Author Archives: Dimitri Speck

     

 

 

Gold’s Little Brother

Today I want to put a popular precious metal under the magnifying glass for you: silver.

Silver, often referred to as the “little brother” of gold, has a particularly interesting seasonal pattern I would like to share with you.

 

Shiny large good delivery door stops made of silver – about to enter interesting seasonal phase. [PT]

 

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An Example of Strong Single Stock Seasonality

Many individual stocks exhibits phases of seasonal strength. Being invested in these phases is therefore an especially promising strategy.

 

Danish drug company Novo Nordisk

 

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Bonanza Season

In the 18 December 2019 issue of Seasonal Insights I discussed the strong seasonal advance in precious metals around the turn of the year. In silver it begins in mid December and continues until the end of February. A roughly similar pattern can be observed in platinum and palladium, while seasonal buoyancy is at least to some degree evident in gold as well.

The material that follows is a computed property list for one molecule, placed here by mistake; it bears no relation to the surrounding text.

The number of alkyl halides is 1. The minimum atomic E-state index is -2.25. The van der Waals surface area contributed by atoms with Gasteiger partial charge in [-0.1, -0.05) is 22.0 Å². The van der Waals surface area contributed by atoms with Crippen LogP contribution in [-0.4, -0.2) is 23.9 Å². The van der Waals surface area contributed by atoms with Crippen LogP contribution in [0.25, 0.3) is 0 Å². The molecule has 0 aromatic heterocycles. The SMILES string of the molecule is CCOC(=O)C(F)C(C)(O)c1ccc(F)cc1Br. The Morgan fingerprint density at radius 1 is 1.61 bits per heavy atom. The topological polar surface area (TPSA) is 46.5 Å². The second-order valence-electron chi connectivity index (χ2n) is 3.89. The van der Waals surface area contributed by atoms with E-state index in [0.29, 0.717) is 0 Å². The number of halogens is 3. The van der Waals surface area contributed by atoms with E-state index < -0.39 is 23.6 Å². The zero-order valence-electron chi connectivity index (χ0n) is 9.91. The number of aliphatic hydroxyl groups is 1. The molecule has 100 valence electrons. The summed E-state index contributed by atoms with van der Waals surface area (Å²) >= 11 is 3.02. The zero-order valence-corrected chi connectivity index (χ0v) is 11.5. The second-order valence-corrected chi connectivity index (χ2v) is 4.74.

Long-term silver and platinum seasonal charts from the late 2019 issue of Seasonal Insights : the seasonally strongest phase lasts from mid December until late February. [PT]

 

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Plans and Consequences

You are probably already getting into the holiday spirit, perhaps you are even under a little stress. But the turn of the year will soon be here – an occasion to review the past year and make plans for the new one. Many people are doing just that – and their behavior is creating the strongest seasonal rally in the precious metals markets.

 

Anonymous industrial stackers showing off their freshly purchased silver hoard. [PT]

 

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The Strongest Seasonal Stock Market Trend

Readers may already have guessed: when the vibrant colors of the autumn leaves are revealed in all their splendor, the strongest seasonal period of the year begins in the stock market – namely the year-end rally.

 

Will Santa wake up this year? Last year he was clearly missing in action – but that is actually the exception, not the rule [PT]

 

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Bitcoin – An Exceptional Asset